This post is brought to you by Smart Shopping…
As technology has allowed the format of gaming to evolve, with portable devices replacing cumbersome board games, the popularity of games has likewise continued to rise among all ages. However, as with all forms of online interaction, virtual gaming brings with it a number of risks particularly harmful to children, whose inexperience makes them less discriminate regarding the websites they use. Such risks are financial (e.g. accidentally making in-game purchases with real money), electronic (e.g. the spread of malware) and even personal (e.g. befriending strangers on Facebook in order to receive in-game benefits and consequently risking exposure of identifying details).
Fortunately, there are steps parents can take to protect their children. In addition to putting parental locks on devices, removing credit card details from app stores and talking to their children about online safety, they can direct their children towards fun, even educational, games provided by trusted developers.
The best of educational games
Leapfrog offers informative games designed to instruct and test children aged between 4 and 10 on various topics, including multiplication, dental hygiene and physics. The BBC also offers games for children and young adults aged between 4 and 18, with subjects including humanities, science and languages.
The best of internet awareness games
PBS is behind Webonauts Academy, a space-themed training program advising children on the basics of internet safety. Children may then like to test their knowledge with Quia’s Internet Safety Hangman or AT&T’s Safety Land, a question-and-answer game based on spam messages, password protection and unexpected attachments. Scams are also addressed in Anti-Phishing Phil, helping children recognise suspicious URLs, for which Wombat Security offers an online games free trial.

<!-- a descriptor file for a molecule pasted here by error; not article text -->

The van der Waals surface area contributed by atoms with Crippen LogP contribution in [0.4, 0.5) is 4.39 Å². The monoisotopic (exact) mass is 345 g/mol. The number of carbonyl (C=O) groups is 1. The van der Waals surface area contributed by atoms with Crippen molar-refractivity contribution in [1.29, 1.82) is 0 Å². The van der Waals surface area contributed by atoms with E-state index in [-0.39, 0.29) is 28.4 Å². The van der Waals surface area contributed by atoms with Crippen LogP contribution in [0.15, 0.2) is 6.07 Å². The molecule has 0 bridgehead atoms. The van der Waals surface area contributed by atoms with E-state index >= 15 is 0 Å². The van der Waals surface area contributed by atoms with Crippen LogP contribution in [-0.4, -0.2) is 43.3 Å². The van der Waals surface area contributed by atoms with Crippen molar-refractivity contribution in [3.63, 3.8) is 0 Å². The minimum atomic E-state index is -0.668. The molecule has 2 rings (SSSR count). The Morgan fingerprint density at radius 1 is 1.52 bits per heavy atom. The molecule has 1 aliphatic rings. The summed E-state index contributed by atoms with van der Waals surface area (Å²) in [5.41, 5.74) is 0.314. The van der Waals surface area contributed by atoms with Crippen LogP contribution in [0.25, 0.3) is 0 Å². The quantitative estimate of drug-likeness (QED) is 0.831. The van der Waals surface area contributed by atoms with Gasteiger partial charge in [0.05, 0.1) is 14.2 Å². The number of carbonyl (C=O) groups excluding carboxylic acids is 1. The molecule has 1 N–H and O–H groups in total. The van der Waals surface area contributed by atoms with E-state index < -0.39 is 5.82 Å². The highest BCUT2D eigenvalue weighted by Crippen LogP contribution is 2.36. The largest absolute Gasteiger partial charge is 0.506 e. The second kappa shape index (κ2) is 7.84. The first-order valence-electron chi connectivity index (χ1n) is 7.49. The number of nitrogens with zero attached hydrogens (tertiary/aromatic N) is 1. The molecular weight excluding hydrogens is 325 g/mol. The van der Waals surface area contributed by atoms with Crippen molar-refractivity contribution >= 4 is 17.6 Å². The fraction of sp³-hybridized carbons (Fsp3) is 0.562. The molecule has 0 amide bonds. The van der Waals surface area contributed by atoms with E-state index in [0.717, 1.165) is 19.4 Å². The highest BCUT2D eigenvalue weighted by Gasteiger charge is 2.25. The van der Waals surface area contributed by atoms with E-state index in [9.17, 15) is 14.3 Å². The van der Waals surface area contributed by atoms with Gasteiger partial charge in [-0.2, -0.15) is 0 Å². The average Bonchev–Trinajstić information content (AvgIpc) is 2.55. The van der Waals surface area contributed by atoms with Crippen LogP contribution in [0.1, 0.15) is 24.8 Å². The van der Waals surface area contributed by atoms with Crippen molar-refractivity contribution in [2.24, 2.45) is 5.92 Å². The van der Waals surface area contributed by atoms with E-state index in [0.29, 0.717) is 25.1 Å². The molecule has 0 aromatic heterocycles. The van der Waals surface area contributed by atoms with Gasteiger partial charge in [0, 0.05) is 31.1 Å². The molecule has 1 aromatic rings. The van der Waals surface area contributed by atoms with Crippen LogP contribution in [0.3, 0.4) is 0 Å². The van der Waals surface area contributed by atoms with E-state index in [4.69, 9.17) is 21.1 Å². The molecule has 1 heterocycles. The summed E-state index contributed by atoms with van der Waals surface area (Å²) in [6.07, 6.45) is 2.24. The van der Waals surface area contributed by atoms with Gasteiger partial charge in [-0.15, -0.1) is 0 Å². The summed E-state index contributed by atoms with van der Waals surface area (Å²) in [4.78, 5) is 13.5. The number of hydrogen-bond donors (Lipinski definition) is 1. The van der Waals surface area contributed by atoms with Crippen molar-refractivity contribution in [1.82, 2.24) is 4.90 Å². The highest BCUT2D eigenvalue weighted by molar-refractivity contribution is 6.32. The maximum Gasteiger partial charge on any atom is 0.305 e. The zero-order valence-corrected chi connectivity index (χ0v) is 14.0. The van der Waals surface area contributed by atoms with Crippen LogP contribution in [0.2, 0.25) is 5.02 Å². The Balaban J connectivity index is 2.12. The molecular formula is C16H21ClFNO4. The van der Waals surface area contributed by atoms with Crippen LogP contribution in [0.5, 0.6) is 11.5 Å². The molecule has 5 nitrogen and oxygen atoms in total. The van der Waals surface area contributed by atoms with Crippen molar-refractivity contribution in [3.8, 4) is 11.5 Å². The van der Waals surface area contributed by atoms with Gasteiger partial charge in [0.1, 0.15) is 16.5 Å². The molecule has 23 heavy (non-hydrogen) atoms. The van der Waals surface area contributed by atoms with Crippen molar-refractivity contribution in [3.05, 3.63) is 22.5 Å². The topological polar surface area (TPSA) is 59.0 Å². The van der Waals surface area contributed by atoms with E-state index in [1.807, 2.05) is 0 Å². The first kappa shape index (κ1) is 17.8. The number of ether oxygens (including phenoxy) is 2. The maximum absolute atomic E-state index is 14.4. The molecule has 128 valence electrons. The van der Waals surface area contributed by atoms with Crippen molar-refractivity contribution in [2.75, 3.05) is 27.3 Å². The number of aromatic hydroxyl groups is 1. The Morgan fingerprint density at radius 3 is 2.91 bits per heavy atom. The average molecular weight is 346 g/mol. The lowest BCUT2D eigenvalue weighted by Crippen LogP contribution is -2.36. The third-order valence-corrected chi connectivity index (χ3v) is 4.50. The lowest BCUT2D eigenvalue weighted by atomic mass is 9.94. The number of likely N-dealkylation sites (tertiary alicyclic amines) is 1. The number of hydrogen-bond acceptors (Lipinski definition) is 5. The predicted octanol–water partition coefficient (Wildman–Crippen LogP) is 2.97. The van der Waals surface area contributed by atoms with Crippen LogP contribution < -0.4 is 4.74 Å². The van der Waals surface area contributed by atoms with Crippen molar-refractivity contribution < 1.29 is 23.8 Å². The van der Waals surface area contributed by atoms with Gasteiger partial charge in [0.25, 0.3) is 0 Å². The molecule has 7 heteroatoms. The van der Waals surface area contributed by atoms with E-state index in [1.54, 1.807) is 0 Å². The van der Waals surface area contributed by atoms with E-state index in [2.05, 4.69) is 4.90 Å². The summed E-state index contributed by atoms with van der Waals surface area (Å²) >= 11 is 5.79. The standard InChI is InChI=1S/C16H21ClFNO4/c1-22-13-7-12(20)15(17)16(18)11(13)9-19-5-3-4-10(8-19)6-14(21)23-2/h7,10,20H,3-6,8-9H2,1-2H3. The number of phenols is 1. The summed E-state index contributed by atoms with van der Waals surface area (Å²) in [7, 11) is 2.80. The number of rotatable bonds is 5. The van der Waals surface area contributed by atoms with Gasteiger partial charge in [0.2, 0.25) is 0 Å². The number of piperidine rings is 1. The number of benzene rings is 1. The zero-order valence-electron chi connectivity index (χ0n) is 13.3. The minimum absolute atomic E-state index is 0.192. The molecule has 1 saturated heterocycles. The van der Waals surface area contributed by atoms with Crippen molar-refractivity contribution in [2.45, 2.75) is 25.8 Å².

The best of fun games
Primarily recreational games which complement children’s television shows or act as standalone features are provided by CBBC, Nickelodeon and the Cartoon Network. While these games are not traditionally educational, users are likely to advance their logic, perception and spatial awareness skills, making these games instructive in their own right.
When looking for free online games for children, parents should choose websites which are affiliated with well-known providers (e.g. Disney, NASA) and monitor internet usage, reporting any unsavoury content to the website administrator. Finally, avoid suspicious URLs and websites which require an unusual amount of registration information, and remember: if you need a little help deciding whether a website is safe, you’re never too old to enrol in Webonauts Academy.
Please see my disclosure page for more information about featured posts.